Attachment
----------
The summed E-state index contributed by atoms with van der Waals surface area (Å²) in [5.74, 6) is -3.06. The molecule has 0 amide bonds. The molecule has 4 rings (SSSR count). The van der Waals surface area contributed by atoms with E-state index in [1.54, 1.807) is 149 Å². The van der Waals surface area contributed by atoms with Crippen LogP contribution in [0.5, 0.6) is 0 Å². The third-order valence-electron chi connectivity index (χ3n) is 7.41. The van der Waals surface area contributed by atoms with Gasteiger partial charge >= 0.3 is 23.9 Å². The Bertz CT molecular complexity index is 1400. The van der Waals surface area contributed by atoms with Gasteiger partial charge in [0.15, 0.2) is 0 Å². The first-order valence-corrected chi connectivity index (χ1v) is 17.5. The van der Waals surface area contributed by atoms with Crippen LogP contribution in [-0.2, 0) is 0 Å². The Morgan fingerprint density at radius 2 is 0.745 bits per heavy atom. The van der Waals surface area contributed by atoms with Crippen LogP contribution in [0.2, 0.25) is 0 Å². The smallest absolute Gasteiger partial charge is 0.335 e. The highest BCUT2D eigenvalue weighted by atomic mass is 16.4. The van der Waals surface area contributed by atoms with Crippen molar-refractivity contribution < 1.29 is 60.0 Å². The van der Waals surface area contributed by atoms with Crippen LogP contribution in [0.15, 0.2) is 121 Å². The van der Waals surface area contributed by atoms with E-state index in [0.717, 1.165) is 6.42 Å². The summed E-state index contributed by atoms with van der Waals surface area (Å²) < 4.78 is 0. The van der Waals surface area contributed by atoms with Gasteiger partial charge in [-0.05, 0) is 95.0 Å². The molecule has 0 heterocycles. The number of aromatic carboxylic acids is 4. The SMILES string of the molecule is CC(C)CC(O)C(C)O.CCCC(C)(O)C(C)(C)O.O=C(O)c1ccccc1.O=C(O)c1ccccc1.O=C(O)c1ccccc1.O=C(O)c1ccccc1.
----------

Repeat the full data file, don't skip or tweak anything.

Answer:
The summed E-state index contributed by atoms with van der Waals surface area (Å²) in [5.74, 6) is -3.06. The molecule has 0 amide bonds. The molecule has 4 rings (SSSR count). The van der Waals surface area contributed by atoms with E-state index in [1.54, 1.807) is 149 Å². The van der Waals surface area contributed by atoms with Crippen LogP contribution in [0.5, 0.6) is 0 Å². The third-order valence-electron chi connectivity index (χ3n) is 7.41. The van der Waals surface area contributed by atoms with Gasteiger partial charge >= 0.3 is 23.9 Å². The Bertz CT molecular complexity index is 1400. The van der Waals surface area contributed by atoms with Gasteiger partial charge in [0.15, 0.2) is 0 Å². The first-order valence-corrected chi connectivity index (χ1v) is 17.5. The van der Waals surface area contributed by atoms with Crippen LogP contribution in [-0.2, 0) is 0 Å². The Morgan fingerprint density at radius 2 is 0.745 bits per heavy atom. The van der Waals surface area contributed by atoms with Crippen LogP contribution in [0.2, 0.25) is 0 Å². The smallest absolute Gasteiger partial charge is 0.335 e. The highest BCUT2D eigenvalue weighted by atomic mass is 16.4. The van der Waals surface area contributed by atoms with Crippen molar-refractivity contribution < 1.29 is 60.0 Å². The van der Waals surface area contributed by atoms with Crippen LogP contribution in [0.15, 0.2) is 121 Å². The van der Waals surface area contributed by atoms with E-state index in [0.717, 1.165) is 6.42 Å². The summed E-state index contributed by atoms with van der Waals surface area (Å²) < 4.78 is 0. The van der Waals surface area contributed by atoms with Gasteiger partial charge in [-0.05, 0) is 95.0 Å². The molecule has 0 heterocycles. The number of aromatic carboxylic acids is 4. The SMILES string of the molecule is CC(C)CC(O)C(C)O.CCCC(C)(O)C(C)(C)O.O=C(O)c1ccccc1.O=C(O)c1ccccc1.O=C(O)c1ccccc1.O=C(O)c1ccccc1.